Ever since moving to Seoul, I gained the joy of visiting old restaurants in my neighbourhood. To be more specific, old hanok restaurants. Jongno, the heart of Seoul, is a forest of modern skyscrapers but among those, in the back alleys, are the old hanok (traditional Korean architecture) structures waiting to be discovered.
I was happy to find a North Korean restaurant right across from my work, and then I was even more thrilled to learn later on that the restaurant was built by renovating the owner’s personal hanok home. Park Hye-sook, the lady who owns the place, is from Pyeongyang, the capital city of Democratic People’s Republic of Korea.
The district of Uiryeong(의령) in South Gyeongsang province sounded unfamiliar at first. Must be just one of those small towns without much worth seeing, I thought. I quickly realized how wrong I was when I stepped into the marketplace of Uiryeong-gun.
Where are all these people come from and what are they so anxiously waiting for?
Thanks to my above-average height I was able to peek above the heads that are all facing the same direction. We are all looking towards the inside of a small room of a building at a corner of the market. Inside, it’s a group of women in work cloth and aprons sitting around a large table. They are busy working with a big mound of white batter. This is where they make the mangae-dduk(망개떡), or rice cake wrapped in mangae leaves. Continue reading →
The seven-day bike trip along the east coast of South Korea was one of the most memorable experiences I have ever had. During the Chuseok (Korean Thanksgiving) holiday in 2016, a friend and I decided to go on a 280km ride going southbound from Gangneung to Pohang. We planned seven days because not only we wanted to ride our bicycles but we also wanted to go swimming, snorkeling, sightseeing and most of all trying all the delicious foods that the East Sea has to offer.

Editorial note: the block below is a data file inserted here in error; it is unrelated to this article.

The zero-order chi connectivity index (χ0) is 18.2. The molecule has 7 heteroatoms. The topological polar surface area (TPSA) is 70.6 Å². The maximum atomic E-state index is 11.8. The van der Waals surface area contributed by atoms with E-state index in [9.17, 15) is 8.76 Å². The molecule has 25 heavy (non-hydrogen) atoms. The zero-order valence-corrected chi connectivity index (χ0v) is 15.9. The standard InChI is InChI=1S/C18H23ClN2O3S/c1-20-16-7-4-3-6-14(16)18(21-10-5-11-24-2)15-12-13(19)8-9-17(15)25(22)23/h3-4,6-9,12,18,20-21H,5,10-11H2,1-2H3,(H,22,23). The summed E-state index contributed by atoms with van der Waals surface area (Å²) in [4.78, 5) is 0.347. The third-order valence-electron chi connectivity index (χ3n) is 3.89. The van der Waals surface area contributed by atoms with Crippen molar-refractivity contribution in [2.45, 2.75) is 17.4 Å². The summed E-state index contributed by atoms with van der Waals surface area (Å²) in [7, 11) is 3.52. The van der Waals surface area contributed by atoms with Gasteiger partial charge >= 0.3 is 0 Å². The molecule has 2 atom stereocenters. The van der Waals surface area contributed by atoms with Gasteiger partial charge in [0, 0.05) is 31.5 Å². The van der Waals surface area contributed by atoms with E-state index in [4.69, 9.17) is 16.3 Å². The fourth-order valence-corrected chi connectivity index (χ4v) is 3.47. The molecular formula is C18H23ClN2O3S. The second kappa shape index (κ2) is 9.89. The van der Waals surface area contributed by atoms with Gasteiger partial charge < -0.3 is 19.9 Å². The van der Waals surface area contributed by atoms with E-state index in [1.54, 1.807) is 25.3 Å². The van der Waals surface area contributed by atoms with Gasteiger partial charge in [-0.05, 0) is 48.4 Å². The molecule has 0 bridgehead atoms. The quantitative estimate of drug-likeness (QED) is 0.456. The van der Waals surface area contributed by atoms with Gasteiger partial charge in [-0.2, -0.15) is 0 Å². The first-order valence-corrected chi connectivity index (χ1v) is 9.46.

The vast tideland of South Korea’s west coast offers so much life. From both the land and the sea.
The west coast of Korean peninsula is known for its high tides. The tidal range defers on season and places but in general the west coast ranges from 3~8m. Compare to 1~3m on south coast and 0.2~0.3m on east coast the difference is quite huge, which result in massive tidal mudflat full of sea creatures. One of those being infamous fresh winter oysters.
I am having a sudden late-night craving of grilled pork rind and it is a pain. Grilled pig’s skin is one of my favorite KBBQ and I am not alone. Nowadays, what was once considered scrap meat is very popular among Korean women as pork rind has been marketed in Korea as a rich source of collagen and therefore an effective treatment for your skin.
For me, the best part about living in Daejeon is that I get to taste freshly baked bread from Sung Sim Dang (성심당) whenever I want. The historic bakery is now more than just a bread shop. It is an iconic landmark of the city and one of the hottest tourist attractions.
Nowadays, the bakery offers countless creations but there are two original signature breads that have given Sung Sim Dang its fame: Twigim Soboro (튀김소보로: fried soboro) and Pantarong Buchu-bbang (판타롱 부추빵: pantarong chives bread).